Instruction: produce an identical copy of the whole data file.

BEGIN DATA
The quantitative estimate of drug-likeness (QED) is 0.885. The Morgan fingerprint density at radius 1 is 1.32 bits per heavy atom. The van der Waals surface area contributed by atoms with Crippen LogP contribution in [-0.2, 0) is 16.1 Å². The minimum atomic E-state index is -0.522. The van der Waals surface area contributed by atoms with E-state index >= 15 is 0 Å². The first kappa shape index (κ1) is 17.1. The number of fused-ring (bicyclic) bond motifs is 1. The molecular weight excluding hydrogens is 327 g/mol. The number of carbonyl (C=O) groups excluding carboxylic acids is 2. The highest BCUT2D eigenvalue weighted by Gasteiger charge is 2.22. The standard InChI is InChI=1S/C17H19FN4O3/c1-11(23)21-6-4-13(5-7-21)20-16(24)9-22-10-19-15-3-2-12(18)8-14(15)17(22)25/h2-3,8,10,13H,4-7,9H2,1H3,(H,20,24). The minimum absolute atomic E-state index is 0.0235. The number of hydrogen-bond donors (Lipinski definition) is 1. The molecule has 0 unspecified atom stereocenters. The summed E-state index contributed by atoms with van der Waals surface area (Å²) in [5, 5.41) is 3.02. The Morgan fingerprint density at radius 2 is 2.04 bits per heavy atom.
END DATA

The quantitative estimate of drug-likeness (QED) is 0.885. The Morgan fingerprint density at radius 1 is 1.32 bits per heavy atom. The van der Waals surface area contributed by atoms with Crippen LogP contribution in [-0.2, 0) is 16.1 Å². The minimum atomic E-state index is -0.522. The van der Waals surface area contributed by atoms with E-state index >= 15 is 0 Å². The first kappa shape index (κ1) is 17.1. The number of fused-ring (bicyclic) bond motifs is 1. The molecular weight excluding hydrogens is 327 g/mol. The number of carbonyl (C=O) groups excluding carboxylic acids is 2. The highest BCUT2D eigenvalue weighted by Gasteiger charge is 2.22. The standard InChI is InChI=1S/C17H19FN4O3/c1-11(23)21-6-4-13(5-7-21)20-16(24)9-22-10-19-15-3-2-12(18)8-14(15)17(22)25/h2-3,8,10,13H,4-7,9H2,1H3,(H,20,24). The minimum absolute atomic E-state index is 0.0235. The number of hydrogen-bond donors (Lipinski definition) is 1. The molecule has 0 unspecified atom stereocenters. The summed E-state index contributed by atoms with van der Waals surface area (Å²) in [5, 5.41) is 3.02. The Morgan fingerprint density at radius 2 is 2.04 bits per heavy atom.